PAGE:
Technology Solutions for Everyday Folks
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Interesting Log Entries (or, Why To Patch Thy Systems)

So far in 2020, I've been keeping a closer eye on the logs of this Drupal site. Back in the day, I used to pore over logs in a sort of 'bender' fashion, presumably as I was bored or something similar. Rarely was something particularly interesting, but it was a good way to figure out and correct some random things. Still is...but it's 2020 and nobody manually looks at logs anymore.

Drupal's Log Reporting

I've come to appreciate Drupal's built in 'Recent log entries' report, since it's easily filterable and provides some interesting insight. In the past I've used the report to figure out and correct some weird/broken behavior in some templates, along with some CAPTCHA issues (this isn't fixed, per se, but is addressed as best/simplest I can given it's ultimately a known module problem).

What has been most interesting, however, is to see what else is getting pinged/hit from a vulnerability angle.

WordPress Users Beware

Unofficially, without analysis, I'd say that 70% of page not found entries are obvious attempts to exploit what I would assume to be a known vulnerability in WordPress, a WP plugin, or default/weak login credentials. That's not particularly shocking given how widely WP is deployed on the Internet, but it's certainly eye-opening from the angles of 'damn, patch thy systems' and 'use strong passwords.'

Having a couple of WP sites in my purview, its auto-update feature was one of the first things I enabled when setting them up. Giving the sites a periodic checkup and updating plugins as necessary are just good practice tidbits. Having your WP site compromised would definitely ruin your day.

Other Known Vulnerabilities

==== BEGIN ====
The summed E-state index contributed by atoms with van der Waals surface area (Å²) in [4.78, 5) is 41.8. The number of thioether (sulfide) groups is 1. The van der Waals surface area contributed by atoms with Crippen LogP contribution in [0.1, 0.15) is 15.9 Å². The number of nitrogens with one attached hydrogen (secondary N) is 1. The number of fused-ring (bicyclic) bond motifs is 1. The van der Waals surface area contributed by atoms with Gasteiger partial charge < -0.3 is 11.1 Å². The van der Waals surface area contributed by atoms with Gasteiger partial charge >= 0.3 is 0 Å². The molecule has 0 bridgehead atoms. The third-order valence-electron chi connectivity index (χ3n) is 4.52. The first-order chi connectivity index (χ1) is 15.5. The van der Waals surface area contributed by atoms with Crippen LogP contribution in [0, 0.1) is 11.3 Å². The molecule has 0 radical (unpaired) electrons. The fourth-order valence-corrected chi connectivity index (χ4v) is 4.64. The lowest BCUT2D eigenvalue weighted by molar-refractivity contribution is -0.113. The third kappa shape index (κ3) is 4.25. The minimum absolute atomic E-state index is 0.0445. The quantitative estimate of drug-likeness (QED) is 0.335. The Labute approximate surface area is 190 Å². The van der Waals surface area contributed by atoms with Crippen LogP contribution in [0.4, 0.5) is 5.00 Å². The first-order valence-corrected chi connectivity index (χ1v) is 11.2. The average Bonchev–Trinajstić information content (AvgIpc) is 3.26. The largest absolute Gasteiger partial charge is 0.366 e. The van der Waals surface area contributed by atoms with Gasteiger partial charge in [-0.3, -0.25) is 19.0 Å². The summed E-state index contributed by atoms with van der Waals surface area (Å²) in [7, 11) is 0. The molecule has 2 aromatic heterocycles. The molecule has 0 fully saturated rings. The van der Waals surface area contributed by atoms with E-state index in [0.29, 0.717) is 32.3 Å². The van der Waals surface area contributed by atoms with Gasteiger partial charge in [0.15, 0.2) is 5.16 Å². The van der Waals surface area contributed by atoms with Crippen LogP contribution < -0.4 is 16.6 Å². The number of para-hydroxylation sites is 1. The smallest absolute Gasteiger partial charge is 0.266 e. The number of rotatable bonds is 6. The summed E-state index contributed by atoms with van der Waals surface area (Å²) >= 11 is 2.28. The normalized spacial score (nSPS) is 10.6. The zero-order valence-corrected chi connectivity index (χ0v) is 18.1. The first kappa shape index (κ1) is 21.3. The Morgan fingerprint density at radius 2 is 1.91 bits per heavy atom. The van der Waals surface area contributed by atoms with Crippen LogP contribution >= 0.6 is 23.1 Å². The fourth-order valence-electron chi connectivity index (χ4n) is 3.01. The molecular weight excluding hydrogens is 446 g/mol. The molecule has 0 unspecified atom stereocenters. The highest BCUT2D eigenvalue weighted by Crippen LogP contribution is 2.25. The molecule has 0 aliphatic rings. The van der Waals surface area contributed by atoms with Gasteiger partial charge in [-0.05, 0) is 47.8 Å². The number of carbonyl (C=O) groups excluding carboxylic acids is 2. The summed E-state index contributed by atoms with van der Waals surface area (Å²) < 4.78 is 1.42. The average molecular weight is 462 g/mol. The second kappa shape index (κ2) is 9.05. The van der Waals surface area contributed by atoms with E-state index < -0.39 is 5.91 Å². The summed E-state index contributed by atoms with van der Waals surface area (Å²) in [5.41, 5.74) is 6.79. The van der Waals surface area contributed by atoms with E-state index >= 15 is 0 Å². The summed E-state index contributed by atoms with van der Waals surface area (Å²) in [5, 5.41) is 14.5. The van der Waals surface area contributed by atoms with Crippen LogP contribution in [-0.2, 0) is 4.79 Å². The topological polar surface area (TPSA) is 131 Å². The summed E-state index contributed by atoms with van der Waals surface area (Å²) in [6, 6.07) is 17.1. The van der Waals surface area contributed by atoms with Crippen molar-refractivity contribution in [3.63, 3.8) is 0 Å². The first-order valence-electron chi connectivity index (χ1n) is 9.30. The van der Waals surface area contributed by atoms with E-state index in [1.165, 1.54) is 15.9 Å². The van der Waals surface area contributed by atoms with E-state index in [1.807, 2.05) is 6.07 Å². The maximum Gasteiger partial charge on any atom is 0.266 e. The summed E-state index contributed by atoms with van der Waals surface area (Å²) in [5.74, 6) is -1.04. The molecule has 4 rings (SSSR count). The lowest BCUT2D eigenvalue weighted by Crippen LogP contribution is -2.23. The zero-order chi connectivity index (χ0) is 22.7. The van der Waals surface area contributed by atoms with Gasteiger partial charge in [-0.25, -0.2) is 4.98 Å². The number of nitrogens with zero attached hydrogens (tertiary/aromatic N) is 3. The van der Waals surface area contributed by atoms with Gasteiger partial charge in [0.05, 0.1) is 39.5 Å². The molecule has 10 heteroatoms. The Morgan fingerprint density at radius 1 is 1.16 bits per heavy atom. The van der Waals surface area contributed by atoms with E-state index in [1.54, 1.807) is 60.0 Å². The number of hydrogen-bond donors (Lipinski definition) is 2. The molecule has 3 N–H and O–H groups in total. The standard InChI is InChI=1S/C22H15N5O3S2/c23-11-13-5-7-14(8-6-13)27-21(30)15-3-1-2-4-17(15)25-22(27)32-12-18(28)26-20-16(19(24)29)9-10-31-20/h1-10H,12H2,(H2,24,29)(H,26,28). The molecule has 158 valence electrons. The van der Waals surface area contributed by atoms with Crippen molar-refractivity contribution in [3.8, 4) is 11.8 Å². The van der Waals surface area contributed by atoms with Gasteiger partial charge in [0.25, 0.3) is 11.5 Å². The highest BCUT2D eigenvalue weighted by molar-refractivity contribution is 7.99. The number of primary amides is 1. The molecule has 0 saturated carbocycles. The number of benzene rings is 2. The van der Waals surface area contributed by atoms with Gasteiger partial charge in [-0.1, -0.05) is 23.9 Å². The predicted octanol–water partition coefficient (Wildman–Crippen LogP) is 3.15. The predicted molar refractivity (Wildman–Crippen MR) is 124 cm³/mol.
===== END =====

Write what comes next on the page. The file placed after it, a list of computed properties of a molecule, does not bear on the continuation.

I'd gather that about 20% of the remaining page not found entries would appear to be attacks against known vulnerabilities in other popular (if obscure) web applications or "plugins" for ecommerce, common libraries, and so forth. Basically, if it's even remotely common...all the more reason to patch, eliminate, or update that shit.

Crawler Activity

I have a primary site with a lot of history, so another ~5% of page not found entries are 'legitimate.' Depending on the domain hit (many point to the same underlying site nowadays), the pointer might be to something that was around over twenty years ago but isn't anymore. Sometimes that's an indicator to fix a rewrite rule or something, but most of the time I don't care anymore. There's often a reason that old stuff doesn't carry forward...

Of the remaining ~5%, I've been recently seeing some oddly 'disturbing' sort of crawler/attack behavior. There's the more standard crawling for common-ish paths thing (which is different than the known vulnerabilities thing, but similar), but I'm seeing some interesting hits against things that look to edit or delete content. This is both on the page not found entries but also in access denied entries. If there wasn't already an important enough reason to use strong credentials, this is certainly it.

Be Careful Out There

By themselves, patching and strong credentials certainly aren't guarantees against gnarly attacks or vulnerabilities, but given my armchair analysis of the info having those simple things in place are clearly a great advantage over a 'set it and forget it' mentality.

Headline image via giphy

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